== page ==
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Yoga, Friendship, and Mental Illness

By Danny Szemple
When I first began my internship at Holy Comforter’s Friendship Center I had only ever done yoga twice in my life, both times with the gentle “prompting” of a girlfriend in college. While I would probably never admit this to her at the time, the truth is I enjoyed it immensely. There was something about the esoteric movements that positively mystified me. Even so there was something about doing yoga in a group that always made me feel uncomfortable, vulnerable even.
If there is one place in the world where vulnerability is accepted and embraced, it’s Holy Comforter. The Friendship center at Holy Comforter is a safe, loving, and inclusive community that promotes the mental, physical, and spiritual well being of adults marginalized by poverty and various mental health challenges. Whether your passion is painting, gardening, knitting, baking or doing yoga, Holy Comforter makes space for your passion and vulnerability.
For weeks I watched the small group of yoga regulars gather in the chapel, until one Tuesday morning I mustered my courage and joined them. The first morning I tried yoga I was greeted by a blur of black fur, a wet nose and a wagging tail. Terri the yoga instructor and her therapy dog Avery have been visiting the Friendship Center for almost two years now. While most people usually come for Avery’s gentle company and slick black fur they usually come back for Terri’s wisdom. Their welcoming presence has become a source of comfort and friendship for many in the community week after week.
As the class opened Terri began by explaining that the relationship between health (mental, physical, communal and spiritual) and yoga are intimately linked. The medications, hospitalizations, and diagnoses reinforce feelings of separation and disconnection from each other. Mindfulness and focus are critical aspects to maintaining your physical health. As Terri explained, mindfulness is a practice that keeps you from being overwhelmed by the negative energy in your life – energy that may take the form of stress over work, anxiety over an upcoming final, or dealing with the voices in your head. Where you place your energy throughout the day has a lasting impact on the quality of your mental, physical and spiritual health. This rings particularly true for members of the Friendship Center living day to day with mental illness.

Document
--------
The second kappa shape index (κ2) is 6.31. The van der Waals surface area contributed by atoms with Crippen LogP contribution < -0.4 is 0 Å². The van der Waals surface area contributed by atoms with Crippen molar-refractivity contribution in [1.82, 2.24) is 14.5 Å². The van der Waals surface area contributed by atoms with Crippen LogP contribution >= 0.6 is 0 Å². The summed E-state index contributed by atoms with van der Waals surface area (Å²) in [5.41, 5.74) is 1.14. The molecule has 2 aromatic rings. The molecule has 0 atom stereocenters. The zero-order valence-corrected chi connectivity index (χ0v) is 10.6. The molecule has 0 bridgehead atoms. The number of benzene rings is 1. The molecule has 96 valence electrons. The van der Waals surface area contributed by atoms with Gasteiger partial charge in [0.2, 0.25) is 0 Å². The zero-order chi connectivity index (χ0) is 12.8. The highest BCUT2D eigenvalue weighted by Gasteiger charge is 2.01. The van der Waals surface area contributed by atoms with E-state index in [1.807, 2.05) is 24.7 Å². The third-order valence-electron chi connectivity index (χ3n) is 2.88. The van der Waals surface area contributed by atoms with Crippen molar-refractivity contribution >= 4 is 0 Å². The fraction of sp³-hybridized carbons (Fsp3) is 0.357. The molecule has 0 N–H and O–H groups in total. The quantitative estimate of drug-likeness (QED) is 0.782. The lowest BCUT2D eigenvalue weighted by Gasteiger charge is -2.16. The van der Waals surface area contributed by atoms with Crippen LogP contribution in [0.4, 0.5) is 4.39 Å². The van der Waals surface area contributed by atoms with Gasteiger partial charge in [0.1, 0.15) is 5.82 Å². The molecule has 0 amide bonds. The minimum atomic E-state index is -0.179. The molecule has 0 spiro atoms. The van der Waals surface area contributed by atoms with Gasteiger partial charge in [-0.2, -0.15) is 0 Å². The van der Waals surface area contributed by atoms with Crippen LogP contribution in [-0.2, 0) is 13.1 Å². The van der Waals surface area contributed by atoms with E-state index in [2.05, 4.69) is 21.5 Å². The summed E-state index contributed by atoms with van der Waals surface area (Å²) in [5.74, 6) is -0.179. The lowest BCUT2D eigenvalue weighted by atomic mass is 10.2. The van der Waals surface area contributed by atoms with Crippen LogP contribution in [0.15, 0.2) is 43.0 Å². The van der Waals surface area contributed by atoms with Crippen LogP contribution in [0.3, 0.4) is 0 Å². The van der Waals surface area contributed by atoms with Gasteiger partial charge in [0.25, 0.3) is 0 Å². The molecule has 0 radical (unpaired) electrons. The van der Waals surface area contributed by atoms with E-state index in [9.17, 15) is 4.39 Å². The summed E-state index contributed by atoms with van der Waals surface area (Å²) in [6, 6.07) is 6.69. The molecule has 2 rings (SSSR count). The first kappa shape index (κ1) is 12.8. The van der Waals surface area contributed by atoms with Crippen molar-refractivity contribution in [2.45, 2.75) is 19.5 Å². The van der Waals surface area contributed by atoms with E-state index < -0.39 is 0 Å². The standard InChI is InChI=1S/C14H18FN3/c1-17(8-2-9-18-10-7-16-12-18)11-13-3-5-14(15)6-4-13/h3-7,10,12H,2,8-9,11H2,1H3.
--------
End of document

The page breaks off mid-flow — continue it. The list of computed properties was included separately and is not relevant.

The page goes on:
We moved slowly through basic stretches into more complicated postures that emphasized the back and the core. With every posture came a breath and a sigh. Terri asked us to place our focus on how we moved, to bridge the connection between our minds and our bodies. As I watched the others in the group form each pose I began to understand the deep connection between mind and body that yoga seemed able to unlock. The mental, physical, spiritual all moving and working together as one. For me, the class was an important lesson in what it means to live and work with disability, whether physical, mental, spiritual, or social, through a holistic approach to health.
When the class finally drew to a close we leaned forward and with a deep breath, and pulled ourselves upright into a reverent posture. We ended the lesson with a bow and a word, namaste – the light in me sees the light in you – I greet the God in you.
All are welcome.

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